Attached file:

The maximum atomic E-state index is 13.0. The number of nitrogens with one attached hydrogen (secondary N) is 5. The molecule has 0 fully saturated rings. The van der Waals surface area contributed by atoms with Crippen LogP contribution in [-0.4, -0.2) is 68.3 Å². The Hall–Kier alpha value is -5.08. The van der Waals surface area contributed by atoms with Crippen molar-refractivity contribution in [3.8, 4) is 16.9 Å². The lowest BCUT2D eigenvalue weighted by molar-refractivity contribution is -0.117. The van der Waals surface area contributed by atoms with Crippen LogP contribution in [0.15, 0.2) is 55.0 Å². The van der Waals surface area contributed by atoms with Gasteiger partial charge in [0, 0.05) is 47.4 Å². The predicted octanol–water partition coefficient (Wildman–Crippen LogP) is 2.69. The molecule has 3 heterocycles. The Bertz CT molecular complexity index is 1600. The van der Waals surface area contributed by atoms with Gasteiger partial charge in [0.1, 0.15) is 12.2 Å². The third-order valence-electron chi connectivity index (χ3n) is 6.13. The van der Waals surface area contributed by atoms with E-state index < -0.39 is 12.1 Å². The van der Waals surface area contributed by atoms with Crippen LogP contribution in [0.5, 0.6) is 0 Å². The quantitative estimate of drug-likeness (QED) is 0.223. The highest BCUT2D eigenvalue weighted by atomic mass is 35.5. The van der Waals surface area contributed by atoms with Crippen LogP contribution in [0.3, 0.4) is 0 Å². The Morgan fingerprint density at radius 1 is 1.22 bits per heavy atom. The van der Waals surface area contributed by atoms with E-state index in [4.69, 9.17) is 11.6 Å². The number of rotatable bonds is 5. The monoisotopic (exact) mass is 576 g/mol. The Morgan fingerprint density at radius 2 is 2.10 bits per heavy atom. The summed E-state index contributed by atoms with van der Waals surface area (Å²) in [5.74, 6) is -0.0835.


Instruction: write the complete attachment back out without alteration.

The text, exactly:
The maximum atomic E-state index is 13.0. The number of nitrogens with one attached hydrogen (secondary N) is 5. The molecule has 0 fully saturated rings. The van der Waals surface area contributed by atoms with Crippen LogP contribution in [-0.4, -0.2) is 68.3 Å². The Hall–Kier alpha value is -5.08. The van der Waals surface area contributed by atoms with Crippen molar-refractivity contribution in [3.8, 4) is 16.9 Å². The lowest BCUT2D eigenvalue weighted by molar-refractivity contribution is -0.117. The van der Waals surface area contributed by atoms with Crippen LogP contribution in [0.15, 0.2) is 55.0 Å². The van der Waals surface area contributed by atoms with Gasteiger partial charge in [0, 0.05) is 47.4 Å². The predicted octanol–water partition coefficient (Wildman–Crippen LogP) is 2.69. The molecule has 3 heterocycles. The Bertz CT molecular complexity index is 1600. The van der Waals surface area contributed by atoms with Gasteiger partial charge in [0.1, 0.15) is 12.2 Å². The third-order valence-electron chi connectivity index (χ3n) is 6.13. The van der Waals surface area contributed by atoms with E-state index < -0.39 is 12.1 Å². The van der Waals surface area contributed by atoms with Crippen LogP contribution in [0.5, 0.6) is 0 Å². The quantitative estimate of drug-likeness (QED) is 0.223. The highest BCUT2D eigenvalue weighted by atomic mass is 35.5. The van der Waals surface area contributed by atoms with Crippen LogP contribution in [0.3, 0.4) is 0 Å². The Morgan fingerprint density at radius 1 is 1.22 bits per heavy atom. The van der Waals surface area contributed by atoms with E-state index in [4.69, 9.17) is 11.6 Å². The number of rotatable bonds is 5. The monoisotopic (exact) mass is 576 g/mol. The Morgan fingerprint density at radius 2 is 2.10 bits per heavy atom. The summed E-state index contributed by atoms with van der Waals surface area (Å²) in [5.74, 6) is -0.0835.